Historic Chicago surrealists Gertrude Abercrombie (1909–1977) and Julia Thecla (1896–1973) are tough acts to follow. They were not so much makers of weird paintings as tough, weird women who liked to paint. Only two small paintings by Abercrombie are included in this exhibition, but they’re enough to establish her as a master of economy, delivering a maximum of impact with an apparent minimum of effort—whereas the two small paintings by Thecla proclaim her a virtuoso of figurative design who seemed to have enjoyed complexity for its own sake. Contemporary surrealist Gina Litherland, who has been boldly paired with them in this exhibition, seems a bit tame by comparison. Her show has been titled “The Reason for the Unreason” to emphasize the painting of that name which depicts Don Quixote and is saturated with literary text. But seven of her ten oil paintings in this show seem to be explicitly self-referential, presenting a sweet, innocent girl-child or young woman who is comfortable with wolves and other wild things. It’s a theme that would probably play well in the fantasy literature targeted at young readers, carrying that well-worn but ever important lesson: “It’s okay to be different.” These have been executed on panels with the hyper-realistic, detailed intensity of late-medieval European painting. As the artist pursues a highly detailed finish, she tends to lose a feeling for the whole. This problem disappears, however, in the four works of pastel, ink and watercolor on paper that are also in this show. She still is quite meticulous, but the less forgiving nature of those materials has forced her to execute more spontaneously, and the surfaces feel as bold and lively as some of the best pages from historic illuminated manuscripts. Untroubled by a disturbing past, and unconcerned about the future, she shares the daydream pleasures of self-contemplation in the forever present. (Chris Miller)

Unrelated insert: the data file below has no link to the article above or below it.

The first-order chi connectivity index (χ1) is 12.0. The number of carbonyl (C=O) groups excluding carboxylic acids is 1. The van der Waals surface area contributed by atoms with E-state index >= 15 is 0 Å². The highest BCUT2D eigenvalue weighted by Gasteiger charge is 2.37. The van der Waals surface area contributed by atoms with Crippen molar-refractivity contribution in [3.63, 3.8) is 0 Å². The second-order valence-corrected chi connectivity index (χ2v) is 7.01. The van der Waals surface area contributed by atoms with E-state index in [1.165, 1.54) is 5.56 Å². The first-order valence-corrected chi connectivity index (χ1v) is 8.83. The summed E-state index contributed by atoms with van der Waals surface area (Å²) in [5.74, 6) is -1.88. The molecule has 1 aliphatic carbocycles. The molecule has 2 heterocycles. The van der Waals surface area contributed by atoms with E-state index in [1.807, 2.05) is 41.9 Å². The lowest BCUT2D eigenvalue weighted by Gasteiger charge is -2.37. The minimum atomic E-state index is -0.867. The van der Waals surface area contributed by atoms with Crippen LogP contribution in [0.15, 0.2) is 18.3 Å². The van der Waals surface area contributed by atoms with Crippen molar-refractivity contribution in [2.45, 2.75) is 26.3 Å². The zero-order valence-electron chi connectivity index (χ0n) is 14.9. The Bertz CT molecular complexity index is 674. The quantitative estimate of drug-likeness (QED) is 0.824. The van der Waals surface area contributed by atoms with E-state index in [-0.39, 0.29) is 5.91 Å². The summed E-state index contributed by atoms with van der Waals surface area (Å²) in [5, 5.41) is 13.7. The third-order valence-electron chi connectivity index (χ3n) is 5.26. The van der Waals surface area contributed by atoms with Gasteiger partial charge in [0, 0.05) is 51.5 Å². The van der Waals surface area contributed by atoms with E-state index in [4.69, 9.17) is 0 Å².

Through June 22 at Corbett vs. Dempsey, 1120 North Ashland, second floor.